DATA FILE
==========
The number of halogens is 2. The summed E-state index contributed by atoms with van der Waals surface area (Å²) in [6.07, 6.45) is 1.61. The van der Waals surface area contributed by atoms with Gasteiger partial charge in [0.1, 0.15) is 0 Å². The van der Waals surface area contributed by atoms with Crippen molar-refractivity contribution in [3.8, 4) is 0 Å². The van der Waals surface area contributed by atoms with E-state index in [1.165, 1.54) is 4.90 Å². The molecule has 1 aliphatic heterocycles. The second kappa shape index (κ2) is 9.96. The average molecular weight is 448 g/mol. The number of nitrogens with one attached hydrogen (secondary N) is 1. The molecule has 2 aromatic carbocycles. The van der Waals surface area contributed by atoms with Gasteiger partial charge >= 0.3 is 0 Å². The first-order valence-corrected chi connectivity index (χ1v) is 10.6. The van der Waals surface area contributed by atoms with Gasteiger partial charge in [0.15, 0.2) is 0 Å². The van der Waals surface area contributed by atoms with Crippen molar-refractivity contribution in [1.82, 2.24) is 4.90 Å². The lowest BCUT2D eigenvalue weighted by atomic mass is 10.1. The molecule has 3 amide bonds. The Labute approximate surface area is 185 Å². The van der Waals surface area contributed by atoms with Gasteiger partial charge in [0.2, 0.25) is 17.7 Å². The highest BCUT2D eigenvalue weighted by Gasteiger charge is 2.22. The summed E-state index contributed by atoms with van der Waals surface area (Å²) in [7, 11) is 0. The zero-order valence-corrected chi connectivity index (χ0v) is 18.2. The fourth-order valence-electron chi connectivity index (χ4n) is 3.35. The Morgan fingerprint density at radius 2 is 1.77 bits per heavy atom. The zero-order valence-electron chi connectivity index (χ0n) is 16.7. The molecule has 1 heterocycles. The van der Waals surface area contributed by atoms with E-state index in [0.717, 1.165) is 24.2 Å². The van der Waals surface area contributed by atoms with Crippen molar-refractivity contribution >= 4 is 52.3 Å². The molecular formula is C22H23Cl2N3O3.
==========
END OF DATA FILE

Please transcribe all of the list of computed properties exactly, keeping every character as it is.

The number of halogens is 2. The summed E-state index contributed by atoms with van der Waals surface area (Å²) in [6.07, 6.45) is 1.61. The van der Waals surface area contributed by atoms with Gasteiger partial charge in [0.1, 0.15) is 0 Å². The van der Waals surface area contributed by atoms with Crippen molar-refractivity contribution in [3.8, 4) is 0 Å². The van der Waals surface area contributed by atoms with E-state index in [1.165, 1.54) is 4.90 Å². The molecule has 1 aliphatic heterocycles. The second kappa shape index (κ2) is 9.96. The average molecular weight is 448 g/mol. The number of nitrogens with one attached hydrogen (secondary N) is 1. The molecule has 2 aromatic carbocycles. The van der Waals surface area contributed by atoms with Gasteiger partial charge >= 0.3 is 0 Å². The first-order valence-corrected chi connectivity index (χ1v) is 10.6. The van der Waals surface area contributed by atoms with Gasteiger partial charge in [0.15, 0.2) is 0 Å². The van der Waals surface area contributed by atoms with Crippen molar-refractivity contribution in [1.82, 2.24) is 4.90 Å². The lowest BCUT2D eigenvalue weighted by atomic mass is 10.1. The molecule has 3 amide bonds. The Labute approximate surface area is 185 Å². The van der Waals surface area contributed by atoms with Gasteiger partial charge in [0.2, 0.25) is 17.7 Å². The highest BCUT2D eigenvalue weighted by Gasteiger charge is 2.22. The summed E-state index contributed by atoms with van der Waals surface area (Å²) in [7, 11) is 0. The zero-order valence-corrected chi connectivity index (χ0v) is 18.2. The fourth-order valence-electron chi connectivity index (χ4n) is 3.35. The Morgan fingerprint density at radius 2 is 1.77 bits per heavy atom. The zero-order valence-electron chi connectivity index (χ0n) is 16.7. The molecule has 1 heterocycles. The van der Waals surface area contributed by atoms with E-state index in [0.717, 1.165) is 24.2 Å². The van der Waals surface area contributed by atoms with Crippen molar-refractivity contribution >= 4 is 52.3 Å². The molecular formula is C22H23Cl2N3O3.